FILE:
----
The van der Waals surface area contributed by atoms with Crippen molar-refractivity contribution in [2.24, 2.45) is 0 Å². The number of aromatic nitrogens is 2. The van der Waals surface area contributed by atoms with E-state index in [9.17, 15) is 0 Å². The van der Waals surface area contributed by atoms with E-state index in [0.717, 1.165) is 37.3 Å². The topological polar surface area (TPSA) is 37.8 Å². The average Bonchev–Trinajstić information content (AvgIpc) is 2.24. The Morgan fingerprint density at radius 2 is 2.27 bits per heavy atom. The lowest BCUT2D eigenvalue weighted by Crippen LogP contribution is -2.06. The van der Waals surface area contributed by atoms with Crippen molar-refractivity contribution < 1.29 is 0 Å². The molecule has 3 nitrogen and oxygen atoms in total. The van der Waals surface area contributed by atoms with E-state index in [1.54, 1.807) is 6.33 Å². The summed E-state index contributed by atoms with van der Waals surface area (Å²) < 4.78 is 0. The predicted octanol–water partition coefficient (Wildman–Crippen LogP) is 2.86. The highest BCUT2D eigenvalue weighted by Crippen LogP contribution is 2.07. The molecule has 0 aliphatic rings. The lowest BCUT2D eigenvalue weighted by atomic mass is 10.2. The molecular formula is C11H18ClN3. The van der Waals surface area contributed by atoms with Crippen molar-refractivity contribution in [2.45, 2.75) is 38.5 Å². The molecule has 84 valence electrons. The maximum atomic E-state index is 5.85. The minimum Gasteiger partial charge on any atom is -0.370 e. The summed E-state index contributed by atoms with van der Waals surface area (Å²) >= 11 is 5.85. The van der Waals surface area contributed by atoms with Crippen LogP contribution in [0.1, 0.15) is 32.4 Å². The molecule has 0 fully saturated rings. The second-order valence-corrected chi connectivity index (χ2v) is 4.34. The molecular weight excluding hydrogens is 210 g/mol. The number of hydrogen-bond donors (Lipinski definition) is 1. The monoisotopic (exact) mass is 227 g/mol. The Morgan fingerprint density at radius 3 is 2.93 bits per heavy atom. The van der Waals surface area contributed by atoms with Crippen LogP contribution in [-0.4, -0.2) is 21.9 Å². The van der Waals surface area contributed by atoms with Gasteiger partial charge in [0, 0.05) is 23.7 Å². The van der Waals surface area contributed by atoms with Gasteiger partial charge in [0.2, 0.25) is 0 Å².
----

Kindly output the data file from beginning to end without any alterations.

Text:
The van der Waals surface area contributed by atoms with Crippen molar-refractivity contribution in [2.24, 2.45) is 0 Å². The number of aromatic nitrogens is 2. The van der Waals surface area contributed by atoms with E-state index in [9.17, 15) is 0 Å². The van der Waals surface area contributed by atoms with E-state index in [0.717, 1.165) is 37.3 Å². The topological polar surface area (TPSA) is 37.8 Å². The average Bonchev–Trinajstić information content (AvgIpc) is 2.24. The Morgan fingerprint density at radius 2 is 2.27 bits per heavy atom. The lowest BCUT2D eigenvalue weighted by Crippen LogP contribution is -2.06. The van der Waals surface area contributed by atoms with Crippen molar-refractivity contribution < 1.29 is 0 Å². The molecule has 3 nitrogen and oxygen atoms in total. The van der Waals surface area contributed by atoms with E-state index in [1.54, 1.807) is 6.33 Å². The summed E-state index contributed by atoms with van der Waals surface area (Å²) < 4.78 is 0. The predicted octanol–water partition coefficient (Wildman–Crippen LogP) is 2.86. The highest BCUT2D eigenvalue weighted by Crippen LogP contribution is 2.07. The molecule has 0 aliphatic rings. The lowest BCUT2D eigenvalue weighted by atomic mass is 10.2. The molecular formula is C11H18ClN3. The van der Waals surface area contributed by atoms with Crippen molar-refractivity contribution in [2.45, 2.75) is 38.5 Å². The molecule has 84 valence electrons. The maximum atomic E-state index is 5.85. The minimum Gasteiger partial charge on any atom is -0.370 e. The summed E-state index contributed by atoms with van der Waals surface area (Å²) >= 11 is 5.85. The van der Waals surface area contributed by atoms with Crippen LogP contribution in [0.1, 0.15) is 32.4 Å². The molecule has 0 fully saturated rings. The second-order valence-corrected chi connectivity index (χ2v) is 4.34. The molecular weight excluding hydrogens is 210 g/mol. The number of hydrogen-bond donors (Lipinski definition) is 1. The monoisotopic (exact) mass is 227 g/mol. The Morgan fingerprint density at radius 3 is 2.93 bits per heavy atom. The van der Waals surface area contributed by atoms with Crippen LogP contribution in [-0.4, -0.2) is 21.9 Å². The van der Waals surface area contributed by atoms with Gasteiger partial charge in [0, 0.05) is 23.7 Å². The van der Waals surface area contributed by atoms with Gasteiger partial charge in [0.2, 0.25) is 0 Å².